Instead of storing passwords in a web browser, paper notebook, yellow sticky notes and Excel, with a password manager your passwords are consolidated in one easily accessible and secure place.
Password managers work with all major web browsers, and can log you into websites automatically. Your passwords are synchronized across different digital devices (computers, tablets, smart phones) in a secure way, and are always available no matter which web browser or device you use.
With a password manager you can always use strong, difficult-to-guess passwords, because you never have to remember them. It remembers them for you.
Let's learn more about password managers.
Password manager is a software program (application) designed for storing, organizing and managing passwords. You install it on your computer and use it to generate, save and organize passwords. It runs on Windows, Mac, smart phones and tablets.
There are three big problems with passwords. There is a lot of them, they all have to be unique and they must be strong, secure and unbreakable.
Imagine if you could solve all three problems at once. There is no better, more convenient and more secure way to deal with passwords than by using a password manager. After all, it was designed specifically for that purpose. And it works well!
Here is why you should be using a password manager.
Where do you keep your passwords? In a paper password notebook? Or a digital equivalent like Excel? Or maybe on yellow sticky notes attached to your computer monitor?
This may work, but it is not the most convenient way to manage passwords.
If they are on paper, you have to look them up and type them on a computer. If they are in Excel, you have to copy and paste them when logging into a website or online web account.
Maybe you keep them saved in your web browser. This way you don't have to look them up or type them in, the web browser does it for you. Still, if you sometimes have to use a different web browser, then you don't have the passwords you need easily available.
With a password manager, organizing passwords is a lot easier.
It is, after all, its purpose. You can't surf the web with it, and you can't use it to read and write emails. It's sole reason for existence is to help you organize passwords. With such a laser focus it is really good at it!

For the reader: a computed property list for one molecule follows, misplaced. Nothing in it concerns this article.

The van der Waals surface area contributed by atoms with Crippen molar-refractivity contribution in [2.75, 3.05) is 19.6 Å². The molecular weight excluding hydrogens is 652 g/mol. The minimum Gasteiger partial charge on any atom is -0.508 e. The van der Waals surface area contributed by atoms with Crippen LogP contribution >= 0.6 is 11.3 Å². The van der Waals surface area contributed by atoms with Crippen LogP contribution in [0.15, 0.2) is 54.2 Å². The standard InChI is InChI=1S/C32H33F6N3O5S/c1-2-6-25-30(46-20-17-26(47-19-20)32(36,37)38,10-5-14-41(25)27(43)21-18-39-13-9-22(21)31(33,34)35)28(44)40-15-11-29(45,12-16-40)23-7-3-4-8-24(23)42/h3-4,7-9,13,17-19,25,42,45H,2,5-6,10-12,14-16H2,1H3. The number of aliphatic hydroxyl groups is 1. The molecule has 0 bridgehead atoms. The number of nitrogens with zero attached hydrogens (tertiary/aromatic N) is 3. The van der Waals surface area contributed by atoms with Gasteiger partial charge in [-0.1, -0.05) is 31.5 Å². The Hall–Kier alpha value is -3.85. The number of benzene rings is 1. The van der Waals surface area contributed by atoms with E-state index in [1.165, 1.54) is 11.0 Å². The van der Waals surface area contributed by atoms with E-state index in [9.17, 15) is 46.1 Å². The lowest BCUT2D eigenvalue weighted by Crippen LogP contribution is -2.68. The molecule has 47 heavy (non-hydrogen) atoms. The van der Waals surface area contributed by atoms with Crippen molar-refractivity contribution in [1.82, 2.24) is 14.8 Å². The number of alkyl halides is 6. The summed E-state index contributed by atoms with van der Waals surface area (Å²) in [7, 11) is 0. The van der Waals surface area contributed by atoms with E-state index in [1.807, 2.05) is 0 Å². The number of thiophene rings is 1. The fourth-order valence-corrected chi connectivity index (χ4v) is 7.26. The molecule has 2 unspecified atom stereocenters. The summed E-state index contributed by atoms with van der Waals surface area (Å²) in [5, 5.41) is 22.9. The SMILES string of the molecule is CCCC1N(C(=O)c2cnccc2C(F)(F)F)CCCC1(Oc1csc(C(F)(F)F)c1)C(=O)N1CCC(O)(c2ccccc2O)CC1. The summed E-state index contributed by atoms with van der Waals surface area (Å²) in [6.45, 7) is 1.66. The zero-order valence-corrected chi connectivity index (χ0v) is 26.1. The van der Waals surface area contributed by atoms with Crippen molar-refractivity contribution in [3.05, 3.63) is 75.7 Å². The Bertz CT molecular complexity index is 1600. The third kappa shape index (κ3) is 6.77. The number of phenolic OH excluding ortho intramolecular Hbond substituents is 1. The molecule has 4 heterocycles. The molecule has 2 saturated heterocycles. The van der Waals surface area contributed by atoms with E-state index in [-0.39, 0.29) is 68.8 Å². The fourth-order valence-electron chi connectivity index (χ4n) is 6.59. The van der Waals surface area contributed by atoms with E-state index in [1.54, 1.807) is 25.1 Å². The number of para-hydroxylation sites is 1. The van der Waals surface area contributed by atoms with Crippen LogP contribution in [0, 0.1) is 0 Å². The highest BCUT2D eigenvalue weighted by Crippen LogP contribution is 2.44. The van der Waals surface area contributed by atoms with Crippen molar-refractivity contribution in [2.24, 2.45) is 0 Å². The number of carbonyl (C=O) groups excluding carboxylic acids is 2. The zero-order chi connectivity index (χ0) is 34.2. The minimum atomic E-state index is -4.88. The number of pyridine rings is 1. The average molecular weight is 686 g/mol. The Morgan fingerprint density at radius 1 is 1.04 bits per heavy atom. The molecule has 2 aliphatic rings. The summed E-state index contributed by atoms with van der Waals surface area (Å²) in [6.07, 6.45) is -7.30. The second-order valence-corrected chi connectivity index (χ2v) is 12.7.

To log into a website you usually need a username (often in the form of an email address) and a password.
Password managers store each username and password as a record. You can also store additional information inside the same record, for example you can write down the security questions and answers if the website you're visiting requires you do create them.
This is convenient because all the information you need for a particular website is stored together in one record.
You can move records around (drag & drop) and organize them into groups that look like folders. Groups can have sub-groups, just like there can be folders within folders.
Creating a tree-like structure with groups and records is visually convenient and easy to manage. It gives you the flexibility to organize passwords in a way that works for you.
For example, you can group them as personal and work passwords. Then under personal passwords, you can create groups for "Shopping", Social Media", "News", "Travel", "Government", and so on.
While you can always search for passwords, organizing them visually is also helpful.
You might have noticed that when you type a username (or email address) and password into a website for the first time, your web browser asks if you want to save it for future use.
If you said yes, your web browser saved the username and password, and next time you visit the same website it will log you in automatically. This is convenient, because you don't have to type in your username and password every time.
The problem is that now your passwords are stored inside that particular web browser. If you need to use another web browser, your passwords will not be available.
Your passwords are also not secure inside a web browser. Web browsers are for surfing the web and they cannot match the security of password managers.
With a password manager, it doesn't matter which web browser you use. It works with all the major web browsers: Mozilla Firefox, Google Chrome, Microsoft Edge, Chromium, Opera, SeaMonkey and others.
Storing passwords centrally in an independent way is better then storing them with each separate web browser. And much easier to manage.
When you change a website password, no matter which web browser you use, it gets updated
only once in the password manager. After that all the other web browsers can use the new password. If you store passwords inside web browsers, you have to update each one independently. This is time consuming and error-prone.
Password manager is connected with web browsers and is able to log you into a website automatically, if that username and password were previously saved in the password manager.
When you log into a website and the password manager doesn't have the username and password information already, it will ask you if you would like to save it. If you agree, the password manager will log you into that website in the future automatically, by itself, without needing your input.
When you are initially saving the new website username/password
information in the password manager, you can decide what to call it (for example "Twitter") and in which password group to save it (for example, "Social
Media"). You can always re-organize it later by dragging and dropping password groups or records around.
Since all the major web browsers work with a password manager, you
can use different web browsers and always have access to all your
passwords. No matter which web browser you use, you will be logged into websites automatically with it.
For most websites, the password manager can detect when you are changing your password, and will updated its records with the new information.